In response to the website hack at The New York Times, I've seen some security experts advocate implementing domain-monitoring...
and domain-locking services. What value do domain security services offer, and what should enterprises look for in such services?
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As illustrated by the Syrian Electronic Army's attack on the hosting provider Melbourne IT, offloading your domain-hosting needs may not be all that it's cracked up to be -- especially when you consider the number of high-profile domains Melbourne IT was hosting. What essentially happened was that Melbourne IT's systems were hacked, its credentials were stolen and many of its domains got redirected. This redirection of domains caused websites (including www.nytimes.com) to resolve to IP addresses that hosted malware. According to several security experts involved, utilizing domain-locking services would have prevented this attack dead in its tracks.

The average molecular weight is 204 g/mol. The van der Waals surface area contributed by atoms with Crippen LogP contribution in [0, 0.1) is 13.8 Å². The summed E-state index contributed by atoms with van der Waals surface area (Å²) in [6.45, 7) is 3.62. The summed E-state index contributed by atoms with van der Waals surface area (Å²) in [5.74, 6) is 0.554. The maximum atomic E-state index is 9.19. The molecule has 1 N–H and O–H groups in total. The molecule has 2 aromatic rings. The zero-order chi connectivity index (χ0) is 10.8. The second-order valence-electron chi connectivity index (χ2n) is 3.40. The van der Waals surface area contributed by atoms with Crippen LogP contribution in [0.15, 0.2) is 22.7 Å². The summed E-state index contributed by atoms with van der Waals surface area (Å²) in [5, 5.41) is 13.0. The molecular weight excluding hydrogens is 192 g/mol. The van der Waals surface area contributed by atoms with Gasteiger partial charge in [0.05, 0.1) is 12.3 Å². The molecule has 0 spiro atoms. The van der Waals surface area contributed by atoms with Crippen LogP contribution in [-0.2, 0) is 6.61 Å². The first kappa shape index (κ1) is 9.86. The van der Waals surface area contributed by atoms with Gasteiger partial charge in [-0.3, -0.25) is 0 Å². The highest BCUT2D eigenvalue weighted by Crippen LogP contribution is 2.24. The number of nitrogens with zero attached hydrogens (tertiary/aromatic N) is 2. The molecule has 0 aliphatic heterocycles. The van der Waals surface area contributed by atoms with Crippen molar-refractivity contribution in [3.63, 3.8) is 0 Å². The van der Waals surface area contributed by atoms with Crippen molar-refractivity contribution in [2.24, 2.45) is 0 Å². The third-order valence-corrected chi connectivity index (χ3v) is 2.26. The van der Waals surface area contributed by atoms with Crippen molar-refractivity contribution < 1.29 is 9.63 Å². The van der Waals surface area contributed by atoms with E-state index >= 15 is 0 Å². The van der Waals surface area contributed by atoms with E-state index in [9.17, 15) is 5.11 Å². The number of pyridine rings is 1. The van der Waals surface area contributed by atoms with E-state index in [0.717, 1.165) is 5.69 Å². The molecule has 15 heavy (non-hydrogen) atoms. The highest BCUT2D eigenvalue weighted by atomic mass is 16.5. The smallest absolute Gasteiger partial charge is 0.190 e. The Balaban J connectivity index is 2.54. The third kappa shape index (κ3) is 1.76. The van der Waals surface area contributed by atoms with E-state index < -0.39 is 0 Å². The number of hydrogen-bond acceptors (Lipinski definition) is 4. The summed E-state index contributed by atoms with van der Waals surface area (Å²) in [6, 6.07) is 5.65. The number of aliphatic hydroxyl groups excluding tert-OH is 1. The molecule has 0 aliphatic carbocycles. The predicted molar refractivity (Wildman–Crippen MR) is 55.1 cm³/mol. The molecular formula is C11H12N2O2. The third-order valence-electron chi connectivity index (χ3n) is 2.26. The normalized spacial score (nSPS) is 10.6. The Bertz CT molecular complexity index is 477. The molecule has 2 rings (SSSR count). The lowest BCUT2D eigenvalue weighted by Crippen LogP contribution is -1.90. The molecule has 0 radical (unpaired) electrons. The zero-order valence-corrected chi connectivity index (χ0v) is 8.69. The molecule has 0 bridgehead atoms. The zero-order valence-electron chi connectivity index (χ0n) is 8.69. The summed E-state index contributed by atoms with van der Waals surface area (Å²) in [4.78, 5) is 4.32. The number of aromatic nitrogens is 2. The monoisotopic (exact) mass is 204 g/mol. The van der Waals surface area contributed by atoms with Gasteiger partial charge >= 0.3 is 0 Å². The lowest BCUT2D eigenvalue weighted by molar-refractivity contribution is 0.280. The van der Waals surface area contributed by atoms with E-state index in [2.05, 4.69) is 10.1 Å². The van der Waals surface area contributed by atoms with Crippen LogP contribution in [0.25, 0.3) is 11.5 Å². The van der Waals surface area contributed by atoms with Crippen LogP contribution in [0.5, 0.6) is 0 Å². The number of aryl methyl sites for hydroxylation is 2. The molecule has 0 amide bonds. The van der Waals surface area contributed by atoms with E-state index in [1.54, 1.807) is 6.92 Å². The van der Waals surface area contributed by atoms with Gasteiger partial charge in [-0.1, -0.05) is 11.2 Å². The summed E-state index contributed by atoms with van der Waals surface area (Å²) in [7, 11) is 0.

So, to answer your question, there is substantial value in domain security services, as they can often prevent unauthorized domain redirects. In addition, domain-monitoring will alert domain administrators whenever changes are made to their Whois record.
But do these services provide 100% domain security? No. Domain services don't do much in the way of Border Gateway Protocol or BGP, redirects or other such attacks that happen outside of a network but nonetheless adversely affect it. However, if you are looking to prevent redirects and want to know about Whois record changes, these services can come in handy.
In terms of what an enterprise should look for in such offerings, I would first compare a number of vendors. If one has a reputation for being mistake-prone, look elsewhere. Secondly, evaluate the mechanics of how each vendor performs services. For example, is SSL encryption used? How are alerts delivered to domain administrators? Are there any specific components and devices that need to be embedded into existing infrastructure? These are just a few considerations that decision makers should take into account prior to finalizing a purchasing decision.
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